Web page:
Teachasana is proud to present our exclusive interview with internationally known yoga teacher, Elena Brower. Elena is the co-owner of Virayoga in NYC and co-author of Art of Attention. Read on for Elena’s answers about how she became a teacher, what success means to her, and how teaching yoga has changed her life.
When did you decide to become a yoga teacher, and what events in your life lead to that decision?
I had been a textile and clothing designer, and when I fell out of love with my life in Northern Italy working for a big company, I came home and began a year of Art Education at The New School. During that time I took a class at Crunch gym with Cyndi Lee, who went on to open OM Yoga, and fell in love with the practice anew. I did her teacher training the very next year.
When you first began teaching what was your definition of a successful yoga teacher? Has that definition changed over time?
A great teacher is one who is present to the students. That will bring about the abundance that the word “successful” indicates – when I’m present and attentive to my students, more of them are interested in exploring class together.
Yoga teachers put in so much more effort than just the hour it takes to teach a class. What goes into the planning of a class for your students?
I used to plan plan plan and write everything down. Now I will look at a quote or a text or a current event and create movement and relevance based on that teaching. For festivals I often do a bit more, I’ll take notes or write thoughts down to tie sequences together. Always, though, I will teach with a notebook and a pen, as well as anything I’m reading currently, to put the inspiration directly in front of me during class. Oftentimes I’ll write things down AS I teach concepts or ideas that will work well for my YogaGlo classes or future events.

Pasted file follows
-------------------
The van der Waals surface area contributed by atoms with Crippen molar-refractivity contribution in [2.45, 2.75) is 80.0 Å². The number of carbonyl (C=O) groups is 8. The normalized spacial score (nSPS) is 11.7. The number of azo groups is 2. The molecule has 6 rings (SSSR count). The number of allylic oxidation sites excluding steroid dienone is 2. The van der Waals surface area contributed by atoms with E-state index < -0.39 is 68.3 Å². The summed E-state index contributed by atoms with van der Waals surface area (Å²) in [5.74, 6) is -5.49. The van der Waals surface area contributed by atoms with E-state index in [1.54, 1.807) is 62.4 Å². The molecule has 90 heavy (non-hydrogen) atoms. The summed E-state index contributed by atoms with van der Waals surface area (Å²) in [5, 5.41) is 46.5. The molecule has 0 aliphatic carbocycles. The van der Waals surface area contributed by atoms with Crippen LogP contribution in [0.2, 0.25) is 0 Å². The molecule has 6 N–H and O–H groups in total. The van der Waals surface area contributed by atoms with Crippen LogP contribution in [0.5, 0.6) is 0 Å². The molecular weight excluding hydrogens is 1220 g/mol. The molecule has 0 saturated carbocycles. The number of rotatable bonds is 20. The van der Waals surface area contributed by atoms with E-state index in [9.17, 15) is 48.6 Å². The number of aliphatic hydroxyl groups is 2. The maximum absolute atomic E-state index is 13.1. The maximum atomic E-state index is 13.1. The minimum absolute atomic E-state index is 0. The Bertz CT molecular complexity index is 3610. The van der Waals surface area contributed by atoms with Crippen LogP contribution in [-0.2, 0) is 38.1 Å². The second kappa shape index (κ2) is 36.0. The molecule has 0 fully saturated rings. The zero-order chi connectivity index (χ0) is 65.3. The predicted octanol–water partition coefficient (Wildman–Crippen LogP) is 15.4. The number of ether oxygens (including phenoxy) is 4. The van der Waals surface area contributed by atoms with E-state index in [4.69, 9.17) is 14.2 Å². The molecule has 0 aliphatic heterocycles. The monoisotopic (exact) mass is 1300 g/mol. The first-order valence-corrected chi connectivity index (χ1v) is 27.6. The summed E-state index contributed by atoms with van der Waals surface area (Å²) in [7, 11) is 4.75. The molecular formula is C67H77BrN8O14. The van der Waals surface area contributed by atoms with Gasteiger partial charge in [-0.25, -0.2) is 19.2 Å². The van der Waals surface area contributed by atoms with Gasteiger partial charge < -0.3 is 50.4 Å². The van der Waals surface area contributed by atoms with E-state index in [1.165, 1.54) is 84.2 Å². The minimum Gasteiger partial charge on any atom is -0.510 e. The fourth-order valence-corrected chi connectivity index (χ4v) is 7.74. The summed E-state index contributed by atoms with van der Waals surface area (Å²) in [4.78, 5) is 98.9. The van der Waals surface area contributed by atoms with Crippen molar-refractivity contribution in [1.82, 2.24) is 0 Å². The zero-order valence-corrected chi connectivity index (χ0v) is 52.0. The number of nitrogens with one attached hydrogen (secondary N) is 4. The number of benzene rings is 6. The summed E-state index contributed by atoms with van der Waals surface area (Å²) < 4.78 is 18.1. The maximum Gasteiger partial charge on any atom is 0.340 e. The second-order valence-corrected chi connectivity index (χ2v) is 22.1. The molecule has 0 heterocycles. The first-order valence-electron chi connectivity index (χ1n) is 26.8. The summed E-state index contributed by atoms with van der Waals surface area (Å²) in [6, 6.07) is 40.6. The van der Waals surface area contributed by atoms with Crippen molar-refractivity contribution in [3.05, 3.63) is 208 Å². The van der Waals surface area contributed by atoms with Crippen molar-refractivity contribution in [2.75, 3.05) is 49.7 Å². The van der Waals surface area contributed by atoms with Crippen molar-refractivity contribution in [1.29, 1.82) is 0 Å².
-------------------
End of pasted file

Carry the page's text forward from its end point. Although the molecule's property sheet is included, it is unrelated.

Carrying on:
How has your teaching style changed over time?
I’ve become much mellower, much more sensitive to what’s needed in the room. Sometimes that means class is slower, oftentimes it’s just as intense but in a different, more subtle way.
What do you consider the most important way(s) in which you serve your students?
I listen, and I SEE them.
The benefits of being a yoga teacher are endless. I’m sure most (if not all!) yoga teachers out there would agree that this is a very rewarding job. What has been one of the most rewarding things for you as a teacher?
Two things: One, my son got to travel all over the planet from his infancy and has a keen sense of the world because of it. Two, I have had to learn how to value my time, and really ask for what I’m worth, which is a challenge in the yoga community, where the overarching belief is that it’s almost wrong for yoga teachers to be making money. I’ve learned through coaching and through dear friends who’ve taught me that when I value myself, and ask for what I’m worth, very abundant opportunities present themselves to me.
Along with the joys and the rewards of teaching yoga, come the challenges. What do you consider to be the biggest challenge you have faced as a yoga teacher?
Practicing at home. It took over a decade to develop a steady home practice, and it was only when I began studying Kundalini yoga that I found a regular time for myself.
Our yoga students can be our best teachers. What are a few of the lessons you have been taught by your students throughout the years?
*Judgments keep me from cultivating real understandings of my students.
*Always inquire. We never know what the situation is from looking at a person – the most profound moments of healing come from really SEEING the students who’ve come to class and acknowledging them.
What are the most profound ways in which being a yoga teacher has changed your life?
I’ve learned to take on other teachings and guidance as a result of what I’ve learned as a teacher of yoga. Exploring Handel Method coaching has altered my ways of relating to the world, as well as learning about quantum physics, several different traditions of yoga. And I’ve learned never to judge… unless I want to feel as though the whole world is judging me. When I allow judgments to cycle around in my mind, and allow my brain round out and complete those thoughts, invariably I feel like everyone is judging ME because that’s what I’m hosting inside of my own being. So the moment I sense a judgmental thought coming, especially in the context of a class, I take a deep breath and make room for the judgment to get smaller within my being, and dissipate.